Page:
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Archive for the 'Grief' Category

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YA graphic novelist Marika McCoola, whose book Baba Yaga's Assistant (Candlewick) won a New England Book Award last year, and Marie Lu, best-selling author of the Legend Trilogy and the Young Elites Series, including her latest, The Rose Society (Putnam Books for Young Readers). My interview with Marika McCoola took place in front of an audience at the Chronicle Book Fair in Glens Falls, NY. 


This week’s Write The Book Prompt is a character development exercise suggested by Marie Lu. List a character’s greatest strengths as well as what that person most values. Then write about one single behavior or action that this character would never ever undertake. Finally, list that character’s greatest weaknesses. After you have your lists, write a scenario where the character must do that one thing he or she would never ever do. What circumstance would force this character to cross that line and how does he or she respond to the circumstance, in a larger way?

Good luck with this exercise and please listen next week for another.

Music credits: 1) “Dreaming 1″ - John Fink; 2) “Filter” - Dorset Greens (a Vermont band featuring several former South Burlington High School students).



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Vermont author Stephen P. Kiernan whose new novel is The Hummingbird, published by William Morrow.

So let’s say we wanted to put some pressure on that paragraph, above. What if we were to rewrite it, putting some pressure on the language, making it leaner, and getting that last word, “widow,” onto the previous line? I’m going to have a go.

There! I took it from 13 lines to 10, and did remove that widow, which was, ironically, the word “widow.” Now you try it with your own prose. 

Good luck with this prompt, and please listen next week for another. 


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Archive interview with Cathy Ostlere, Canadian Author of the memoir Lost and the recent YA novel in verse, Karma.

This week’s  Write The Book Prompt is to write about a friend you’ve known for a very long time, but imagine meeting that person now, instead of all those years ago. Would you have as much in common? Would you encounter each other in a very different way? What might happen?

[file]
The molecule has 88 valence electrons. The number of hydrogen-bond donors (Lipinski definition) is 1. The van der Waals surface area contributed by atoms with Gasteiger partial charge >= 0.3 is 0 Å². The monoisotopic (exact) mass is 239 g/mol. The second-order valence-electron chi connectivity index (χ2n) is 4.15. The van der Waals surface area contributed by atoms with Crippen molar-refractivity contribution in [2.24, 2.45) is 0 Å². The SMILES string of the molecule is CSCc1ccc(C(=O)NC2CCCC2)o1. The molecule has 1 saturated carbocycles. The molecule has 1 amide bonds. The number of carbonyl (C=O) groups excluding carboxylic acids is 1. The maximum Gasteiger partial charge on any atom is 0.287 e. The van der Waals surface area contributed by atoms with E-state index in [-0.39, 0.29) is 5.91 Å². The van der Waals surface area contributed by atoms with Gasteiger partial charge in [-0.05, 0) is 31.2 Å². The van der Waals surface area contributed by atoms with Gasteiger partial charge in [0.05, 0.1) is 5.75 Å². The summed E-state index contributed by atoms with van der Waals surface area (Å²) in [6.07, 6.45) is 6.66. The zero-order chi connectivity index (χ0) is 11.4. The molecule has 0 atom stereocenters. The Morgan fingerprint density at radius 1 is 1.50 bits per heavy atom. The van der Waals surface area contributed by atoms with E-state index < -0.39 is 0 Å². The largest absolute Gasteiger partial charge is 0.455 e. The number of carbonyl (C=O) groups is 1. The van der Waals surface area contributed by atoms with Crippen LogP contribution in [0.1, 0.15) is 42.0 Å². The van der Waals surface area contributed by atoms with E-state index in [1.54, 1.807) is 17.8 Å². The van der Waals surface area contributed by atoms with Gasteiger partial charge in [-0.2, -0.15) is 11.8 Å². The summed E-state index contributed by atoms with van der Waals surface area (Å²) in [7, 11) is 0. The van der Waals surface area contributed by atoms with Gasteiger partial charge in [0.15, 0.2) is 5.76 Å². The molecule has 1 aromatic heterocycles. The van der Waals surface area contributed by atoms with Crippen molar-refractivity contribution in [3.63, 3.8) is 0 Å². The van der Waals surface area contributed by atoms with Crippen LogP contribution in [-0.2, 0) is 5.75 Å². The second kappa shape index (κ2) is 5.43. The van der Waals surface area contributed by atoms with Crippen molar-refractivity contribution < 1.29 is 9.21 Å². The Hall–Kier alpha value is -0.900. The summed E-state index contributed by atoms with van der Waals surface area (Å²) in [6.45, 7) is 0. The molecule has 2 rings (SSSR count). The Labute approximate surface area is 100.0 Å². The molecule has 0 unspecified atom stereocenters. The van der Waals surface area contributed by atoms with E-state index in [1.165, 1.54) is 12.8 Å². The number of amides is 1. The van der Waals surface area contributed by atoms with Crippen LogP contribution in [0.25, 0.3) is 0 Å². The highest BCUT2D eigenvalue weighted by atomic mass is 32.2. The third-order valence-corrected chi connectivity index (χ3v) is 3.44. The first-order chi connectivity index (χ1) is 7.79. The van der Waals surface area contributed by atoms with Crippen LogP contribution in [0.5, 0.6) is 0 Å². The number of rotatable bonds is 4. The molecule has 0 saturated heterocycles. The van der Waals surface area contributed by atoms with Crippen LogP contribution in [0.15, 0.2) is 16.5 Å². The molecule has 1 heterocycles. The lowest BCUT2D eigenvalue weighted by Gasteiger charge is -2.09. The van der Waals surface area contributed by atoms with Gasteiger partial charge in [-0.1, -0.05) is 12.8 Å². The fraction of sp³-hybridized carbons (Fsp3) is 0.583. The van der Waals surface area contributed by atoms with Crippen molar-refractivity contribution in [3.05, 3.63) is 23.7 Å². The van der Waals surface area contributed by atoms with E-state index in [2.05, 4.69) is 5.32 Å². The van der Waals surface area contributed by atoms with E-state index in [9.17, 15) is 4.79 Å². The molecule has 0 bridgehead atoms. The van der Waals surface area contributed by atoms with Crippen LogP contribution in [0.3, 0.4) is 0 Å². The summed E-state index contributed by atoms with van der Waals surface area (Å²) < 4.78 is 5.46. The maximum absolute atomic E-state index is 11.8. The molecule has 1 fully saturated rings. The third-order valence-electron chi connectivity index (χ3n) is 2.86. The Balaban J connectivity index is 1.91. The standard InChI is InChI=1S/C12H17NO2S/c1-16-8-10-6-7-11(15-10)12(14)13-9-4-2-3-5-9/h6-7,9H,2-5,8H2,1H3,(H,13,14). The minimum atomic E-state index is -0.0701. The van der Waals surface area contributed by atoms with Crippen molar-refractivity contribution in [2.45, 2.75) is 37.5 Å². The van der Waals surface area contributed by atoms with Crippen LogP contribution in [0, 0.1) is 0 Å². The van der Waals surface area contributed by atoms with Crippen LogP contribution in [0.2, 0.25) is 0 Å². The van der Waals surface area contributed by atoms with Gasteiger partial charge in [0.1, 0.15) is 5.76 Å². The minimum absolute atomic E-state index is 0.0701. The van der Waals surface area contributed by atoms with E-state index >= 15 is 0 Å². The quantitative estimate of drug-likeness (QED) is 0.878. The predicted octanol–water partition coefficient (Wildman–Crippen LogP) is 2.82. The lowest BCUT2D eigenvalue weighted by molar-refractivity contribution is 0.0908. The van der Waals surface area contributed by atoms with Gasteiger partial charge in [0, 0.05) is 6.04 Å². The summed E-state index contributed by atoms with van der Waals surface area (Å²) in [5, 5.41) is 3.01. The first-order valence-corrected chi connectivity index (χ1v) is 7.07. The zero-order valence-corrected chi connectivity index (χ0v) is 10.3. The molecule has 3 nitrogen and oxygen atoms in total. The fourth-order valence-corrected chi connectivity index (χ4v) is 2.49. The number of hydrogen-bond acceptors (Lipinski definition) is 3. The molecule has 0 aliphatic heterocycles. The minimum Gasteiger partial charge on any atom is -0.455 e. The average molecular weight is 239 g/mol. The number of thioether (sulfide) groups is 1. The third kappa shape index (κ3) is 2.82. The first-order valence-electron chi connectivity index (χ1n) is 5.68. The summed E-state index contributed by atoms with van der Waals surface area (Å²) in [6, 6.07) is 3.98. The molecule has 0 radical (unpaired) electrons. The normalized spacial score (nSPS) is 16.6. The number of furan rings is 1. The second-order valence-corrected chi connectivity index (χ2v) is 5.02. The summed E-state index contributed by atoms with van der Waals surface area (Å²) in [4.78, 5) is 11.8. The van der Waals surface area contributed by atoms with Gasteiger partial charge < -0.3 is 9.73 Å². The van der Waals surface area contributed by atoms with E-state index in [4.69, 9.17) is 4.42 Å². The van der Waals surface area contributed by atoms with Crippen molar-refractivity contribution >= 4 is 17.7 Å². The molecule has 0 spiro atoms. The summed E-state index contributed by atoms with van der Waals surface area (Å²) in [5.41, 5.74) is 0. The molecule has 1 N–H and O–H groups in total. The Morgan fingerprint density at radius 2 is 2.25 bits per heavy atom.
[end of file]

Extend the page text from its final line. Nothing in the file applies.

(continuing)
Good luck with this exercise and please listen next week for another.

Music credits: 1) “Dreaming 1″ - John Fink; 2) “Filter” - Dorset Greens (a Vermont band featuring several former South Burlington High School students, now alums). 

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Vermont writer Jessica Hendry Nelson, author of the memoir If Only You People Could Follow Directions, and co-founder of the Renegade Writers' Collective.


This week’s  Write The Book Prompt was recommended by my guest, Jessica Hendry Nelson. “Write a letter of apology of which you don’t mean a word.”

Good luck with this exercise and please listen next week for another. 

Music credits: 1) “Dreaming 1″ - John Fink; 2) “Filter” - Dorset Greens (a Vermont band featuring several South Burlington High School students. 


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Author Carolyn Conger, PhD, whose new book is Through The Dark Forest: Transforming Your Life in the Face of Death, published by Plume.

This week’s Write The Book Prompt is one of many exercises that appear in my guest, Carolyn Conger’s book: Through The Dark Forest. She has generously agreed to let me include it here. This exercise is called Expansion, Contraction, or Balance? The questions in the exercise are designed to speak most directly to people who might be facing death more imminently, but you can adjust them to your own situation. Ultimately, of course, we can all benefit from considering what the end of our lives will look like, and living a full life for as long as we can.